Negotiators say they have fashioned a treaty strong enough to force countries to destroy any secret stockpiles of chemical weapons. They expect the document to go into effect early next year.
The 39-nation Conference on Disarmament approved the treaty Thursday evening, taking advantage of momentum that has built since the end of the gulf war and the Cold War to bring an end to 24 years of talks. The treaty now must be approved by the U.N. General Assembly.German Ambassador Adolf Ritter von Wagner, who chaired the committee that produced the treaty, said the changed attitudes resulted in progress that none of the negotiators would have expected even six months ago.
He and other backers said they were confident the United Nations would clear the treaty without change and that at least 65 nations would sign, putting it into effect.
The treaty will be signed at a ceremony in Paris early next year if ratified by the United Nations.
U.S. Ambassador Stephen J. Ledogar told reporters that those countries that fail to get rid of a secret chemical weapons program "are taking a big chance."
The convention doesn't specify punishment for offenders but leaves open the possibility that the U.N. Security Council could take steps against them. Ledogar said the steps could include military action like that taken against Iraq after the invasion of Kuwait.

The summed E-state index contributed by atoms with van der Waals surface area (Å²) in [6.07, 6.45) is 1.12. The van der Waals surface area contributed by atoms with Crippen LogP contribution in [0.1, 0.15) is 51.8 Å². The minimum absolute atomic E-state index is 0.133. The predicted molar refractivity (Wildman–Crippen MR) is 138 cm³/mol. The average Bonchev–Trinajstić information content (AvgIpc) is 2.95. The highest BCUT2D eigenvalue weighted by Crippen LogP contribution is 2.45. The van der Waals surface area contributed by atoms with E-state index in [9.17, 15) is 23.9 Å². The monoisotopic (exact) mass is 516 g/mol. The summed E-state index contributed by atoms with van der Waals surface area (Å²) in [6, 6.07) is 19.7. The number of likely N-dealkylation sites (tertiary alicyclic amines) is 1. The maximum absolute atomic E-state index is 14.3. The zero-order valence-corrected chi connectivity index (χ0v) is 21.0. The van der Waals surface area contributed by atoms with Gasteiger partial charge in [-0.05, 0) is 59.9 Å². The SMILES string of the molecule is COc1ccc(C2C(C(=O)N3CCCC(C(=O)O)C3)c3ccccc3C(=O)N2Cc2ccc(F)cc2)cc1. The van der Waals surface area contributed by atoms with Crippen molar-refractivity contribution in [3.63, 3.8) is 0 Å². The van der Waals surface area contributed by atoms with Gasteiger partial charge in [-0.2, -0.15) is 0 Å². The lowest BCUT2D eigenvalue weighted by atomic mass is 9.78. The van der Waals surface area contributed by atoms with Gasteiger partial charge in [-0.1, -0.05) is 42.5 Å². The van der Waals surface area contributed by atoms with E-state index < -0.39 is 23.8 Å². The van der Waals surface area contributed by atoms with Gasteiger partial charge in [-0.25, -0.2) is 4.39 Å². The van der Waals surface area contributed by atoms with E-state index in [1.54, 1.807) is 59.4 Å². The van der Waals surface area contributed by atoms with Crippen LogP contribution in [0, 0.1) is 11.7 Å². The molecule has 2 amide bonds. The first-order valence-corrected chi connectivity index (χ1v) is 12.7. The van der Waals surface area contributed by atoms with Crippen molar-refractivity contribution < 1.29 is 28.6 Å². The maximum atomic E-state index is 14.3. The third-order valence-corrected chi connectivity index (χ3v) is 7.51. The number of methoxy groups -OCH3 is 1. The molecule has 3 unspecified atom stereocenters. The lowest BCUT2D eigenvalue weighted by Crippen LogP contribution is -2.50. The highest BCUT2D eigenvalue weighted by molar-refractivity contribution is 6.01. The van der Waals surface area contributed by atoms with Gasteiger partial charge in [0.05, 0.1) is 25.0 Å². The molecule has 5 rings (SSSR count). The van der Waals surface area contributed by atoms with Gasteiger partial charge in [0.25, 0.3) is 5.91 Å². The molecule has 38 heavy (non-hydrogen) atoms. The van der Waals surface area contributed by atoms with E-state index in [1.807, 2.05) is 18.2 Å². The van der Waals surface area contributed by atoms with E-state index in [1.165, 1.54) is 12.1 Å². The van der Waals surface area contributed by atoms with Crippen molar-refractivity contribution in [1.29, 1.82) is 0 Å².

"We have high confidence that the verification regime in this convention will enable us to discover and to deal with militarily significant cheating," Ledogar said.
Under the treaty, a country can demand a surprise inspection of a site in another country if it suspects it is being used for chemical weapons. Once the suspect country is notified, a team of international inspectors will be in the site within five days.
Von Wagner said no country could hide all the evidence of chemical weapons from modern detection equipment within that time.